By now, the story of the Dead Kennedys' bitter legal battle with former vocalist Jello Biafra is old news (Biafra's label, Alternative Tentacles, was ordered to pay the band $200 G's for damages resulting from unpaid royalties). So it was no surprise that, when punk rock's legendary troublemakers re-formed in 2001, Biafra wasn't taking part. Of course, the popular (and understandable) reaction was, "DK without Jello? That's like the Stooges without Iggy!" Indeed, Biafra's reverberating vocals and smart-ass attitude were a trademark of the band (not many punk rockers have the chutzpah to run for political office). But for those who view current vocalist Jeff Penalty as a Biafra wannabe, well -- as Michael Jackson likes to say -- "that's just ignorant."
"Jeff doesn't imitate Biafra, nor did Brandon," bassist Klaus Flouride tells New Times, referring to Brandon Cruz, whom Penalty replaced in 2003. "Jeff has a really good head on his shoulders. He was already up to speed at the first rehearsal."
And that, dear punk rockers, is what separates Dead Kennedys from the more uninspiring reunion acts -- Penalty is genuinely enthused about doing shows. For him, performing songs like "California Über Alles" and "Holiday in Cambodia" is a dream come true. And if you think the reunion tour is no more than the guys' cynically cashing in on their past, answer this: What is it they're cashing?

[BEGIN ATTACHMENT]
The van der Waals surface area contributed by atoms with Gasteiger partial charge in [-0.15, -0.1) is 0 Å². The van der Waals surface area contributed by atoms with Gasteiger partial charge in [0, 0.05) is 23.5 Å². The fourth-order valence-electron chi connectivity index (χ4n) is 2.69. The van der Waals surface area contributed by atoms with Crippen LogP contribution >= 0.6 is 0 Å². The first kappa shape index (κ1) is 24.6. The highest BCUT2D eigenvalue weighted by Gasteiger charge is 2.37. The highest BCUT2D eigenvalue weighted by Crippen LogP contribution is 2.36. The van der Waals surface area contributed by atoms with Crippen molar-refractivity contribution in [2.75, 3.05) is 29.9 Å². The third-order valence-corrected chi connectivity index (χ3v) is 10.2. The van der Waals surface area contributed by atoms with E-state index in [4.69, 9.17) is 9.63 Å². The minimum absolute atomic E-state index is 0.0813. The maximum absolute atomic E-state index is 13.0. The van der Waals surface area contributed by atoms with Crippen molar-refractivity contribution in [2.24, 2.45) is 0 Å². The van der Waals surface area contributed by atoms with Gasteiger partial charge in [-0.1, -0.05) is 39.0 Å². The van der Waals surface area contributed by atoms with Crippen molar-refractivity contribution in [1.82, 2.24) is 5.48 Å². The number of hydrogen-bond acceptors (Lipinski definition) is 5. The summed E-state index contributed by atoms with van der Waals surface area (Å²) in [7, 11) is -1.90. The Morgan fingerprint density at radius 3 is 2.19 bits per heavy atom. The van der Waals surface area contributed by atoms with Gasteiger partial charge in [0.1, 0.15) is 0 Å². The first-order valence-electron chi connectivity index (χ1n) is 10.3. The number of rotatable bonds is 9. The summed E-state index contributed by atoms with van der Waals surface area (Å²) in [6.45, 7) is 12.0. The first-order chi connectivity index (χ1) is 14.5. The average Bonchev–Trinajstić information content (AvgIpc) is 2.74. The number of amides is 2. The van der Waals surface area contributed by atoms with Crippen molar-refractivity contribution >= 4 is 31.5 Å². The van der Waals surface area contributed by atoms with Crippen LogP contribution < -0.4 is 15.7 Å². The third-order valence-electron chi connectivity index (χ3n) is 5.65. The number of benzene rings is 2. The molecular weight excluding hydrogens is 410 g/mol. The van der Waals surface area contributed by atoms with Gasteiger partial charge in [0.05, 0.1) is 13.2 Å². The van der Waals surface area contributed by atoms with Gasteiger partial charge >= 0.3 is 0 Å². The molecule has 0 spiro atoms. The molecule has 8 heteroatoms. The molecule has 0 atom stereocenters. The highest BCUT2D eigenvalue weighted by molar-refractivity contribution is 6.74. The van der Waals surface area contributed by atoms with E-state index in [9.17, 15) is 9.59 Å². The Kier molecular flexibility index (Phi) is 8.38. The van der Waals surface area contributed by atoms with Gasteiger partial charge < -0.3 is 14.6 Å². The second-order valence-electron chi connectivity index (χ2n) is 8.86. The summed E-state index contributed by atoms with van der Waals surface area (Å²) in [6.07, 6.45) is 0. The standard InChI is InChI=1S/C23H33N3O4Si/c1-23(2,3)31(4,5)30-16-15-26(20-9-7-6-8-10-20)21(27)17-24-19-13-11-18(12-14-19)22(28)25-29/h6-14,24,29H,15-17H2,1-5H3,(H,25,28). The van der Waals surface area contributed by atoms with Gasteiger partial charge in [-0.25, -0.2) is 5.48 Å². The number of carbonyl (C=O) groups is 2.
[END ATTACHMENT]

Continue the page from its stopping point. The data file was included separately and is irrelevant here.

"If we were doing it for money, we'd be touring a lot more," Flouride says of the band's current venture -- a whopping four dates in Florida and then straight back home. That's not exactly how to finance a corporate rock empire. "One thing we realized when we started again is that anyone under 35 -- unless they were with a parent -- wouldn't have seen us play back in the day. We thought it might be fun to play for them. And it kept being fun."
Indeed, what started out as a last-minute decision has sustained the past four years. "When we put out Mutiny on the Bay, we had a record-release party at the Key Club," Flouride recalls. "We were going to do a meet and greet but decided to just play; that's when we got Brandon. Then, basically, D.H. [Peligro, drums] suggested we do more shows because he saw a lot of happy faces. We figured maybe a few more. Pretty soon we were playing in South America."
Unfortunately, Peligro is in recovery at a rehab facility; he'll rejoin the band later this summer, Flouride says. However, there's still one Kennedy who won't come back from the dead.
"We'd love it if Biafra wanted to do it again, but it doesn't look like it's in the cards," Flouride says. "But then again, if you'd asked me in 1995 about re-forming the Dead Kennedys, I'd say you were out of your mind."